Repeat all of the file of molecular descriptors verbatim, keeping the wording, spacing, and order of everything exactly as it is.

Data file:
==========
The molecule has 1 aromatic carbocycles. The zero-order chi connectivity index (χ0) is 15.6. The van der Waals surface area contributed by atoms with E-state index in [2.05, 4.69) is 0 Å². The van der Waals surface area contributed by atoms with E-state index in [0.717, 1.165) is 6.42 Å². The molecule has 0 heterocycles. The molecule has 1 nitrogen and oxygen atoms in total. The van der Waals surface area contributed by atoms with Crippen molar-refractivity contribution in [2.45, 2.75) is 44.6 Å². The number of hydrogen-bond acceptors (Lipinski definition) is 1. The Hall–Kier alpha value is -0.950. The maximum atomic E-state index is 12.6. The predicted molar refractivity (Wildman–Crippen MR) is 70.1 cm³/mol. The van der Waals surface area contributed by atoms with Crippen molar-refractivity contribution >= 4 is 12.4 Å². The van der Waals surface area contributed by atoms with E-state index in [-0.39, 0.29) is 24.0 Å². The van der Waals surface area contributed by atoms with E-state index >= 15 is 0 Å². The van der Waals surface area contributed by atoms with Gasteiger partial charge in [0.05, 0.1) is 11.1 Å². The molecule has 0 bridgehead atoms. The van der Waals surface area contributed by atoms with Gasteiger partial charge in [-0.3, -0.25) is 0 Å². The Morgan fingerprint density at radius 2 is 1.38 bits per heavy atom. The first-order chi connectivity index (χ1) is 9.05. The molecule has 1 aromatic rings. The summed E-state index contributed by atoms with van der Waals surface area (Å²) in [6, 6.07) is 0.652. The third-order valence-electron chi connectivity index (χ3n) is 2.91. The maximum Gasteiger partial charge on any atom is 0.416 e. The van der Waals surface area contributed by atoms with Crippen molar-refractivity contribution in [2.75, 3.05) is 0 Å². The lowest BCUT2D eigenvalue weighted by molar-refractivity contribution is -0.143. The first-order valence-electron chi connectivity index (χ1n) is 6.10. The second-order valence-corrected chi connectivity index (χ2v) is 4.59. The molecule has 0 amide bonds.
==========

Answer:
The molecule has 1 aromatic carbocycles. The zero-order chi connectivity index (χ0) is 15.6. The van der Waals surface area contributed by atoms with E-state index in [2.05, 4.69) is 0 Å². The van der Waals surface area contributed by atoms with E-state index in [0.717, 1.165) is 6.42 Å². The molecule has 0 heterocycles. The molecule has 1 nitrogen and oxygen atoms in total. The van der Waals surface area contributed by atoms with Crippen molar-refractivity contribution in [2.45, 2.75) is 44.6 Å². The number of hydrogen-bond acceptors (Lipinski definition) is 1. The Hall–Kier alpha value is -0.950. The maximum atomic E-state index is 12.6. The predicted molar refractivity (Wildman–Crippen MR) is 70.1 cm³/mol. The van der Waals surface area contributed by atoms with Crippen molar-refractivity contribution >= 4 is 12.4 Å². The van der Waals surface area contributed by atoms with E-state index in [-0.39, 0.29) is 24.0 Å². The van der Waals surface area contributed by atoms with E-state index >= 15 is 0 Å². The van der Waals surface area contributed by atoms with Gasteiger partial charge in [0.05, 0.1) is 11.1 Å². The molecule has 0 bridgehead atoms. The van der Waals surface area contributed by atoms with Gasteiger partial charge in [-0.3, -0.25) is 0 Å². The Morgan fingerprint density at radius 2 is 1.38 bits per heavy atom. The first-order chi connectivity index (χ1) is 9.05. The molecule has 1 aromatic rings. The summed E-state index contributed by atoms with van der Waals surface area (Å²) in [6, 6.07) is 0.652. The third-order valence-electron chi connectivity index (χ3n) is 2.91. The maximum Gasteiger partial charge on any atom is 0.416 e. The van der Waals surface area contributed by atoms with Crippen molar-refractivity contribution in [2.75, 3.05) is 0 Å². The lowest BCUT2D eigenvalue weighted by molar-refractivity contribution is -0.143. The first-order valence-electron chi connectivity index (χ1n) is 6.10. The second-order valence-corrected chi connectivity index (χ2v) is 4.59. The molecule has 0 amide bonds.